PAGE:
Judge orders Aquilini Group to pay B.C. tech firm US$608K after breaching contract
Rogers Arena is seen in this undated Google Maps image.
VANCOUVER -- The Aquilini Investment Group has been ordered to pay a B.C. tech consultancy firm more than US$600,000 after breaching a contract and failing to pay for software installed at Rogers Arena in 2017.
The initial contract was worth US$484,000, but the Aquilini Group has been ordered to pay that and more in what Supreme Court Justice Catherine Murray ruled was “a straightforward case of breach of contract.”
In the summer of 2017, North Shore firm Six Factor was contracted to sell and install 1,000 licences for Google’s G-Suite, software used in cloud computing. The work was finished by July 6, 2017, one week after the contract was signed. The Aquilini Group ordered another 20 licences, which were installed by the end of the year.
However, the payment wasn’t due for two years, expected in two equal installments on July 1, 2019 and then a year later on July 1, 2020.
A year before the first payment was due, the Aquilini Group terminated the contract – and has still not paid a cent, according to the court ruling.
“Aquilini has paid nothing to Six Factor for the licences,” Justice Murray wrote in Tuesday's judgement. She also determined Six Factor met its obligation under the contract.
The contract did not include a termination clause, a fact the judge noted in her ruling. “The sole issue to be determined,” Justice Murray wrote, “is the appropriate amount of damages to be awarded to Six Factor as a result of Aquilini’s breach of contract.”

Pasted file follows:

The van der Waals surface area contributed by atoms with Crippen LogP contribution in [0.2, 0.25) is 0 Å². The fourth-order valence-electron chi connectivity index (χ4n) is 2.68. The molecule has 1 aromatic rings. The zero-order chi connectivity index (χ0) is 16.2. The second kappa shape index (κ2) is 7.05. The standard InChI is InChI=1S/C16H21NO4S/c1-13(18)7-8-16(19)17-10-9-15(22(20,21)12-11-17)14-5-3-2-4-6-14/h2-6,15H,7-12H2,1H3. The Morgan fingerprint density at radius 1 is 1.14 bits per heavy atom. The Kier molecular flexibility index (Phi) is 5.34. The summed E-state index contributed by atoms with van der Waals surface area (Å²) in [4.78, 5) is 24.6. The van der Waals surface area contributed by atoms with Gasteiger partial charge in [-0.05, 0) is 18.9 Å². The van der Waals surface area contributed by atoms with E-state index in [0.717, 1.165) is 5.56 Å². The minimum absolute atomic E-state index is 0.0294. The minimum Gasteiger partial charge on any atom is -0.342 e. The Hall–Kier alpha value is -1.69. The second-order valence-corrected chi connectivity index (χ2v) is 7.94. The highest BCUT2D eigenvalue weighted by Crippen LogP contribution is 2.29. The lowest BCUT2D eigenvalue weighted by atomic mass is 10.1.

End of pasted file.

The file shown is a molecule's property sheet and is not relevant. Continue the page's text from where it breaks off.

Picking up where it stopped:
The ruling does not make clear why the Aquilini Group ended the contract.
CTV News reached out to the Aquilini Group through its lawyer for comment on Wednesday afternoon and has not heard back.
In court, the Aquilini Group argued the consultants were only owed the amount they were expected to profit on the deal, which came to US$55,000, according to the decision. The judge disagreed and ruled the Aquilini Group was on the hook for the amount laid out in the contract in addition to interest.
The Aquilini Group also argued Six Factor could have mitigated losses, but the judge disagreed with that as well.
“This is not a case where Six Factor could turn around and resell the licences as they are assigned to Aquilini’s domain and are non-transferrable,” wrote Murray. “Six Factor did attempt to get cost concessions from Google but that was in an attempt to preserve their business relationship with Aquilini.”
G-Suite includes Google tools such as Gmail, Calendar, Drive, Docs, Sheets and Slides. The highest tier subscription for G-Suite is currently listed online costs $25 per month per user and includes unlimited storage and other business features.
In total, the Aquilini Group is ordered to pay nearly US$608,000 to Six Factor a total based on interest for the two installments plus the additional 20 licences as well as technical and training services.
CTV News reached out to Six Factor as well and has not heard back.